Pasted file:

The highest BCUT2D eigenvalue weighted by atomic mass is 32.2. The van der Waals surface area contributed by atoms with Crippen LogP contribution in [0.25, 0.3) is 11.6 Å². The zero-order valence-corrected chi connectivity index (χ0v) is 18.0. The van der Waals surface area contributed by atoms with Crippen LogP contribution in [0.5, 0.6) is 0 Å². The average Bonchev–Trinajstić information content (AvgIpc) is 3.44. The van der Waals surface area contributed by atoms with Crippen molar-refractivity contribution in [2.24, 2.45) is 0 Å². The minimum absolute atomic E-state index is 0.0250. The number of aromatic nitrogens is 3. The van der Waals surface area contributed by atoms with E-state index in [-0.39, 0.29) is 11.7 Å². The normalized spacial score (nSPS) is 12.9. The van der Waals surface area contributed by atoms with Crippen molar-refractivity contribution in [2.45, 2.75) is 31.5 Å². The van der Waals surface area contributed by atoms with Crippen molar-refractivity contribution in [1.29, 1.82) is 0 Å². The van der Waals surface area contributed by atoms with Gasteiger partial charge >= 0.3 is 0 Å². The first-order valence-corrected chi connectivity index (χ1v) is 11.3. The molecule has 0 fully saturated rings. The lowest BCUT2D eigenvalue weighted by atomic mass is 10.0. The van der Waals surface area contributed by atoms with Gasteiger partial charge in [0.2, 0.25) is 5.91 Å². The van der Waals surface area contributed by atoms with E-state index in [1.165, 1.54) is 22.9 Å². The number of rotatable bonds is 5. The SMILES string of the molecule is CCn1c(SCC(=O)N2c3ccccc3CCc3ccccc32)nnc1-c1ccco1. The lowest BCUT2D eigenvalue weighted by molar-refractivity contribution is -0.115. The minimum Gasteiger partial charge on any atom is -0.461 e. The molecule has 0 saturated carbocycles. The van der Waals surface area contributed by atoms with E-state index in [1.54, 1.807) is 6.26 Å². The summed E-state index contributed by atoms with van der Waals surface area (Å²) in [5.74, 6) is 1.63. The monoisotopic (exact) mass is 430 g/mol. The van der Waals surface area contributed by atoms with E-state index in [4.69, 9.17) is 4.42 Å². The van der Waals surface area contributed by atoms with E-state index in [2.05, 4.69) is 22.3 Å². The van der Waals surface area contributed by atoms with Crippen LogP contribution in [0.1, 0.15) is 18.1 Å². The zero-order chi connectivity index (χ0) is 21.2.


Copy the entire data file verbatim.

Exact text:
The highest BCUT2D eigenvalue weighted by atomic mass is 32.2. The van der Waals surface area contributed by atoms with Crippen LogP contribution in [0.25, 0.3) is 11.6 Å². The zero-order valence-corrected chi connectivity index (χ0v) is 18.0. The van der Waals surface area contributed by atoms with Crippen LogP contribution in [0.5, 0.6) is 0 Å². The average Bonchev–Trinajstić information content (AvgIpc) is 3.44. The van der Waals surface area contributed by atoms with Crippen molar-refractivity contribution in [2.24, 2.45) is 0 Å². The minimum absolute atomic E-state index is 0.0250. The number of aromatic nitrogens is 3. The van der Waals surface area contributed by atoms with E-state index in [-0.39, 0.29) is 11.7 Å². The normalized spacial score (nSPS) is 12.9. The van der Waals surface area contributed by atoms with Crippen molar-refractivity contribution in [2.45, 2.75) is 31.5 Å². The van der Waals surface area contributed by atoms with Crippen molar-refractivity contribution in [1.29, 1.82) is 0 Å². The van der Waals surface area contributed by atoms with Gasteiger partial charge >= 0.3 is 0 Å². The first-order valence-corrected chi connectivity index (χ1v) is 11.3. The molecule has 0 fully saturated rings. The lowest BCUT2D eigenvalue weighted by atomic mass is 10.0. The van der Waals surface area contributed by atoms with Gasteiger partial charge in [0.2, 0.25) is 5.91 Å². The van der Waals surface area contributed by atoms with E-state index in [1.165, 1.54) is 22.9 Å². The number of rotatable bonds is 5. The SMILES string of the molecule is CCn1c(SCC(=O)N2c3ccccc3CCc3ccccc32)nnc1-c1ccco1. The lowest BCUT2D eigenvalue weighted by molar-refractivity contribution is -0.115. The minimum Gasteiger partial charge on any atom is -0.461 e. The molecule has 0 saturated carbocycles. The van der Waals surface area contributed by atoms with E-state index in [1.54, 1.807) is 6.26 Å². The summed E-state index contributed by atoms with van der Waals surface area (Å²) in [5.74, 6) is 1.63. The monoisotopic (exact) mass is 430 g/mol. The van der Waals surface area contributed by atoms with E-state index in [4.69, 9.17) is 4.42 Å². The van der Waals surface area contributed by atoms with E-state index in [2.05, 4.69) is 22.3 Å². The van der Waals surface area contributed by atoms with Crippen LogP contribution in [0.1, 0.15) is 18.1 Å². The zero-order chi connectivity index (χ0) is 21.2.